The one thing that might confuse you a bit is how different web browsers offer different toolbars when you write a post. There’s also a setting in the Users > Your profile section of the Dashboard that affects whether or not you see an editing toolbar.
This post continues from Newbies guide to blogging (Part Three). It was first published October 2006, so some details may be a bit dated.
There are three ‘formats’ for the blog post entry box:
- visual rich editor (gives you buttons such as ‘bold’, ‘list’ and so on).
- quicktags (gives you buttons for HTML codes).
- plain (you can enter HTML, if you like).
The visual rich editor
If you don’t know anything about HTML, your best choice is probably the visual rich editor. To make sure this is turned on go to the Users > Your profile section of the Dashboard, scroll down to the Personal Options section and ensure the box to Use the visual rich editor when writing is checked, as shown in the first Screenshot.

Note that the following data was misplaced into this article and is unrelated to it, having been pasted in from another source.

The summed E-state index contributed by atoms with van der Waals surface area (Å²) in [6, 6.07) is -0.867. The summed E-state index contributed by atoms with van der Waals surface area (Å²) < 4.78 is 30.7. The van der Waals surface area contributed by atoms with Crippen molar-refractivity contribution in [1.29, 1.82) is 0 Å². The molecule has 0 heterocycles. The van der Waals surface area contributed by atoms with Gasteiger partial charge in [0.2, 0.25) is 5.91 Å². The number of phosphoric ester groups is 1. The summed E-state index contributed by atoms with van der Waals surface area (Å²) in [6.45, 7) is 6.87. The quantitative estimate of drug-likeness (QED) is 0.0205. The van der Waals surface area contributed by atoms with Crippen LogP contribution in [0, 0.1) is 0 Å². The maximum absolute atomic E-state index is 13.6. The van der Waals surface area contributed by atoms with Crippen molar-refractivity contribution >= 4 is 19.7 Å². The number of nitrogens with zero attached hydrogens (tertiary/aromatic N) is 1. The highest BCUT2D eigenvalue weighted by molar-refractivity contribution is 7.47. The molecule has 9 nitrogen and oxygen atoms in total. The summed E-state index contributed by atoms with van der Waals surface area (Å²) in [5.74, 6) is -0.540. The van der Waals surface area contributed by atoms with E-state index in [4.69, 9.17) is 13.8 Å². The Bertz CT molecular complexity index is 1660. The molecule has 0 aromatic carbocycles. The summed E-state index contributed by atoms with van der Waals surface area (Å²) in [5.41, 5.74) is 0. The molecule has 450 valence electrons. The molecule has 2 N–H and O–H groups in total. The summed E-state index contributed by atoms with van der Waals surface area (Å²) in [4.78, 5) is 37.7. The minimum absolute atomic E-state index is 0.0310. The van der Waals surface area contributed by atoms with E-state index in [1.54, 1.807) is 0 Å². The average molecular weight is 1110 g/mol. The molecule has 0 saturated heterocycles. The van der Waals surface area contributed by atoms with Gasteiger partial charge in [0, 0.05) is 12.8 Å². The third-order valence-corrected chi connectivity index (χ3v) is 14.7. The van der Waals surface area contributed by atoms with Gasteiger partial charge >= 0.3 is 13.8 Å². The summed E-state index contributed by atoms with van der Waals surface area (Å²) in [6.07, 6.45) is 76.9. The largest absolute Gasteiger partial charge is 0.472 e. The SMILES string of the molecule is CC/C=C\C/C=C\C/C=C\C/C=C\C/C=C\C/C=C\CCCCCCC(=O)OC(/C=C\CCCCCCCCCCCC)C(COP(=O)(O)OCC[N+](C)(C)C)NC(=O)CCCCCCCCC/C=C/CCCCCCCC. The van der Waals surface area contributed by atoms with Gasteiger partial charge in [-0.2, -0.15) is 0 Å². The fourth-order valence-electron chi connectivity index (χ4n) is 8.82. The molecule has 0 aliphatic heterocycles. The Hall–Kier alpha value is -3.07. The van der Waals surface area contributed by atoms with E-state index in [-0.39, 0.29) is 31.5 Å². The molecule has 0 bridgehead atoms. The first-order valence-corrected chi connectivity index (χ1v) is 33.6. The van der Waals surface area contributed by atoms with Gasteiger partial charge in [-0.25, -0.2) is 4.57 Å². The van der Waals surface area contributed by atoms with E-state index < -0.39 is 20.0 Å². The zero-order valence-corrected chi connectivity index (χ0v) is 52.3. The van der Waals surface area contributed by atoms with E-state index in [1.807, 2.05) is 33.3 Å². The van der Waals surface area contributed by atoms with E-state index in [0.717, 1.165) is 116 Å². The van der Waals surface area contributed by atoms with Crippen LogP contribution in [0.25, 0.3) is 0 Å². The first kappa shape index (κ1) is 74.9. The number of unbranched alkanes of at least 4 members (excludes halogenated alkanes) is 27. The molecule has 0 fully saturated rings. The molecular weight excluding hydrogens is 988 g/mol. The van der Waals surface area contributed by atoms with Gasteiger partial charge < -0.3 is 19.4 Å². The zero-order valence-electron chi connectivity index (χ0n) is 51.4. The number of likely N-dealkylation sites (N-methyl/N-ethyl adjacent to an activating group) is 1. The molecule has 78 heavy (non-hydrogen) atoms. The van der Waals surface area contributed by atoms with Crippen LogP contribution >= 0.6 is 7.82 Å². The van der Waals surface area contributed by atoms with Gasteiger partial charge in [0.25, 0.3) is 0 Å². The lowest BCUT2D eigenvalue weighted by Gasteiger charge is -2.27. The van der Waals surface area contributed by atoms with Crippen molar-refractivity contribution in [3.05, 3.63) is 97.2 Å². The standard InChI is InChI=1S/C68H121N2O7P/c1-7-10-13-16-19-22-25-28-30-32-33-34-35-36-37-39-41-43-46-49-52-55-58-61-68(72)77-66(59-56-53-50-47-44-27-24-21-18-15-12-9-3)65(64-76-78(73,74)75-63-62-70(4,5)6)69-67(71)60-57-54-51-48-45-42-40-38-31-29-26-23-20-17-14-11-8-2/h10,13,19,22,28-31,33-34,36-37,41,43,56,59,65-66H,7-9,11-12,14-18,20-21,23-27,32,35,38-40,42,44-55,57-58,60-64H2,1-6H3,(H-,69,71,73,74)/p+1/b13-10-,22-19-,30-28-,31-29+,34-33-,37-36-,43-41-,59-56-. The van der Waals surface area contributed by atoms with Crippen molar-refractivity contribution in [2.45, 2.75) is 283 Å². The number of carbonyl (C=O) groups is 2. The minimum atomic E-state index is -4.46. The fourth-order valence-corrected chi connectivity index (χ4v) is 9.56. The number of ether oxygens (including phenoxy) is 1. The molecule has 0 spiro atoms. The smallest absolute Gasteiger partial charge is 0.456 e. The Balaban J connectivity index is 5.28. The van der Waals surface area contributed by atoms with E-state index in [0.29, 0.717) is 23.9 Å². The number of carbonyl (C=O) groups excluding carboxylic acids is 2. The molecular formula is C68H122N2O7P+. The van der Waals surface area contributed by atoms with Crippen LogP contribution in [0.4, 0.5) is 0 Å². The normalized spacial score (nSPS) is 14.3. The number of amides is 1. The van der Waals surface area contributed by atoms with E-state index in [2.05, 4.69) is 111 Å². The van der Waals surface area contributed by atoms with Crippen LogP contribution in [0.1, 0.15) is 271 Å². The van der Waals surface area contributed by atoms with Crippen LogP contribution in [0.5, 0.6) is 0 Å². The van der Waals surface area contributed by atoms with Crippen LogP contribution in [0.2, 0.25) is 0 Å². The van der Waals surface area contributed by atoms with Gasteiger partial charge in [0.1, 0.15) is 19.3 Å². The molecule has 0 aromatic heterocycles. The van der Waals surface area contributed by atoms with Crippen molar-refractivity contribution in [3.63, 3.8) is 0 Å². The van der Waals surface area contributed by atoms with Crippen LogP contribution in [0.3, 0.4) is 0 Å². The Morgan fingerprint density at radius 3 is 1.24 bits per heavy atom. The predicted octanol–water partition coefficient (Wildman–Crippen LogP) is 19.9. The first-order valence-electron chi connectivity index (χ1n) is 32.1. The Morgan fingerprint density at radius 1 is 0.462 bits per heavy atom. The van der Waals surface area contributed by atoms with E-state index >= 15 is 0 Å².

Now, if you’re using the right web browser, you can easily select a word or phrase and click on a button on the toolbar to format it.
The second screenshot shows that I’ve selected the word ‘favourite’ and am about to click the ‘b’ button to make it bold.
Safari, Firefox, Internet Explorer
The other screenshots show how three different web browsers handle the Visual rich editor. Safari just doesn’t show it, Firefox (and Flock, a Firefox derivative) and Internet Explorer for Windows do. [Update 2009: later versions of Safari include the Visual rich editor.]
Whether you’re a computer geek or not, you will also find the recently published book, WordPress 2 Visual Quickstart Guide (affiliate link), extremely useful. In 304 pages it provides simple step by step instructions, with plenty of screenshots, for both the free WordPress.com blogging service and for anyone who wants to set up a WordPress blog on their own web server. The book was written by Maria Langer, author of more than 60 books for Mac users, and Miraz Jordan, writer. ISBN: 0-321-45019-1.
This article includes Windows screenshots (made on a Mac running Parallels software). This article was first published in Macguide magazine Issue #29 September / October 2006 and has been modified from the original.